Sierra: Do you have any advice to give to aspiring writers?

Allan: Read, read, read. Write, write, write.

Sierra: Is there anything you would like to say to your readers and fans?

Allan: I hope you have as much fun reading my books as I’ve had writing them.

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*Featured Author of the Month…Adina Rishe Gewirtz*

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I’m a person who’s always been fascinated both with people and with language. From the time I was very young, I loved listening to the sound of voices, and all the stories people told about themselves, their lives, and their relationships. I guess that’s as good a description of me as any. Otherwise, I’m not that distinctive, but I never do think people are as interesting on the outside as they are on the inside.

Sierra:  When did you first start writing and when did you finish your first book?

Adina: I started writing when I was pretty young – I remember I wrote a little novella that had to do with a girl plagued by annoying brothers. At the time, that was my attempt at veiled autobiography. When I was 12 years old, I read To Kill A Mockingbird, by Harper Lee, and was so taken with it that I decided right then I had to be a writer too. After that, I never really changed my mind.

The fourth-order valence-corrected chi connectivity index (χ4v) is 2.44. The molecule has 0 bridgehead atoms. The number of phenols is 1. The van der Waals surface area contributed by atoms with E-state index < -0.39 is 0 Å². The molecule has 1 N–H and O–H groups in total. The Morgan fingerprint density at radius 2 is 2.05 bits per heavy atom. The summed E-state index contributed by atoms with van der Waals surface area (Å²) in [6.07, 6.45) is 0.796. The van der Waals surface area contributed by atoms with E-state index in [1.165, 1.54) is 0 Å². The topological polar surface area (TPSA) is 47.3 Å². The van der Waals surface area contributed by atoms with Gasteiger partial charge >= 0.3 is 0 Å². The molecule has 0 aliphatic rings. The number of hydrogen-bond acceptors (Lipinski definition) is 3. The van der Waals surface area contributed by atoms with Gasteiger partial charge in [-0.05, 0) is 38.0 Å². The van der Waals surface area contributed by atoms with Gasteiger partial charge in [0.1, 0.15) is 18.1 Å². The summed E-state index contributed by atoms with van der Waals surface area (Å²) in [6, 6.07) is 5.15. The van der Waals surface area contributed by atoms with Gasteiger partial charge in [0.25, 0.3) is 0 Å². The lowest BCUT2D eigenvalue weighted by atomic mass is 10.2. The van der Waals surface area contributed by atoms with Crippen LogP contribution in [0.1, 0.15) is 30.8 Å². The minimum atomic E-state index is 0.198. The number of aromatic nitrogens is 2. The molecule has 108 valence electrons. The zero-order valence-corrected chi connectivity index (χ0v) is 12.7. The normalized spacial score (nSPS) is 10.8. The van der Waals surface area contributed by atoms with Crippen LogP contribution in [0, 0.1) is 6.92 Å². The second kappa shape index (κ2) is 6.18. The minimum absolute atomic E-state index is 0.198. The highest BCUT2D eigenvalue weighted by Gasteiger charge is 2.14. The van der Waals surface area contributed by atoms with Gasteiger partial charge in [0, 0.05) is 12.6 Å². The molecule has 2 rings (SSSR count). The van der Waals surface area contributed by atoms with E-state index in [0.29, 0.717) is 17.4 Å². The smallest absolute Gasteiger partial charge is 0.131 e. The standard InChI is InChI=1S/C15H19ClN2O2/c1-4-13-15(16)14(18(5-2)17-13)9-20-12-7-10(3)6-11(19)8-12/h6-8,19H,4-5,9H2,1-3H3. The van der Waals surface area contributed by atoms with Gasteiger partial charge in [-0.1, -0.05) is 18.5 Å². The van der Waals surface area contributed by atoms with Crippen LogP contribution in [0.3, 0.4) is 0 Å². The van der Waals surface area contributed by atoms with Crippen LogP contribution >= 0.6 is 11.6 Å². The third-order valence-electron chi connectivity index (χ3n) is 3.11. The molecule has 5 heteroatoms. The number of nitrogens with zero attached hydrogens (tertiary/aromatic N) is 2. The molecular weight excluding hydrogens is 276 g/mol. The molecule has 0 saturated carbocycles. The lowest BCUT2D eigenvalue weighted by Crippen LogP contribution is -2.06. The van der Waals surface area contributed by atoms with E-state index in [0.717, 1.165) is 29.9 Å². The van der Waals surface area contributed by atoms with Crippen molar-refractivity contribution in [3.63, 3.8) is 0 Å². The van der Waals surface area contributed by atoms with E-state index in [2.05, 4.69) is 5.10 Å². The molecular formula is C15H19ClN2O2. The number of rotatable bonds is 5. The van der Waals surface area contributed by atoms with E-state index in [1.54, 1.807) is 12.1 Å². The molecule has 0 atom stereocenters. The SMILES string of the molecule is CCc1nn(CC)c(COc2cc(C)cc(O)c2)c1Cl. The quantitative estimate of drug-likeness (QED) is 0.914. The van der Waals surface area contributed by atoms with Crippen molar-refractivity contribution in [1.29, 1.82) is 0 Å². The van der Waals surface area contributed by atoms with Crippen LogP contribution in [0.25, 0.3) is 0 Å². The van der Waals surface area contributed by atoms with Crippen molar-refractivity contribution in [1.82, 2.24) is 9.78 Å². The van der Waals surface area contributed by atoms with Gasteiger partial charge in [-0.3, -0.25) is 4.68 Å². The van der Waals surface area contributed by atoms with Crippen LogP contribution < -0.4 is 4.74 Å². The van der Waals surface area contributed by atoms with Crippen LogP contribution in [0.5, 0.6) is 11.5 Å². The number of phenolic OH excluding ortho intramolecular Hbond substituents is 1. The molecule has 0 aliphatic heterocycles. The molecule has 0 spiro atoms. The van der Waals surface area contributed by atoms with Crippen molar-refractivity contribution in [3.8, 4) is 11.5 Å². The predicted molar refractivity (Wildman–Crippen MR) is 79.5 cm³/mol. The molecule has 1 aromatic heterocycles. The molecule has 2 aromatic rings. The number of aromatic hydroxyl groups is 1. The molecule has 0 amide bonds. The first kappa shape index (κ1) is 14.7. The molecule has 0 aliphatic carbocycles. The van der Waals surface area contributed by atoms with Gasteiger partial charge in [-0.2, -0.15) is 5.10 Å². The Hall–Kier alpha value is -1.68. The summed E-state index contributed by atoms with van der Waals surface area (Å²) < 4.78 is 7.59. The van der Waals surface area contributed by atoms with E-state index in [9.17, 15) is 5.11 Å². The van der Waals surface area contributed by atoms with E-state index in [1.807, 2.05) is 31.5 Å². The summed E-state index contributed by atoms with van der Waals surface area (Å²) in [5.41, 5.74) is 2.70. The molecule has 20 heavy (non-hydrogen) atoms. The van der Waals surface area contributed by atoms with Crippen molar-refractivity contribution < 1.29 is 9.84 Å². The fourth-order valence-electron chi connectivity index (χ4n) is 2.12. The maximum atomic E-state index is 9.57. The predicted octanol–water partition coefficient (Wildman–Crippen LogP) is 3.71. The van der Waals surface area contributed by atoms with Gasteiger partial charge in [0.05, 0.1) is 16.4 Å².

Sierra:  Tell us a little bit about your first book or the first book in the series.

Adina: My first novel was Zebra Forest, which is the story of a brother and a sister, Annie and Rew, who grow up in a house full of secrets. They don’t even really know the story of their own family, which leaves them with a hole that they try to fill with stories. At a certain point, they find out what they were missing, and in a very explosive way.

 

Sierra: How did you choose the genre you write in?

Adina: I just write what’s on my mind. Sometimes it’s realistic fiction, sometimes its fantasy. My next book is a fantasy, Blue Window, which should be coming out next year.

 

Sierra: What was your favorite chapter (or part) to write?

Adina: Almost every chapter in that book held a lot of pleasure for me, but I most loved the times when Annie and Rew are talking together.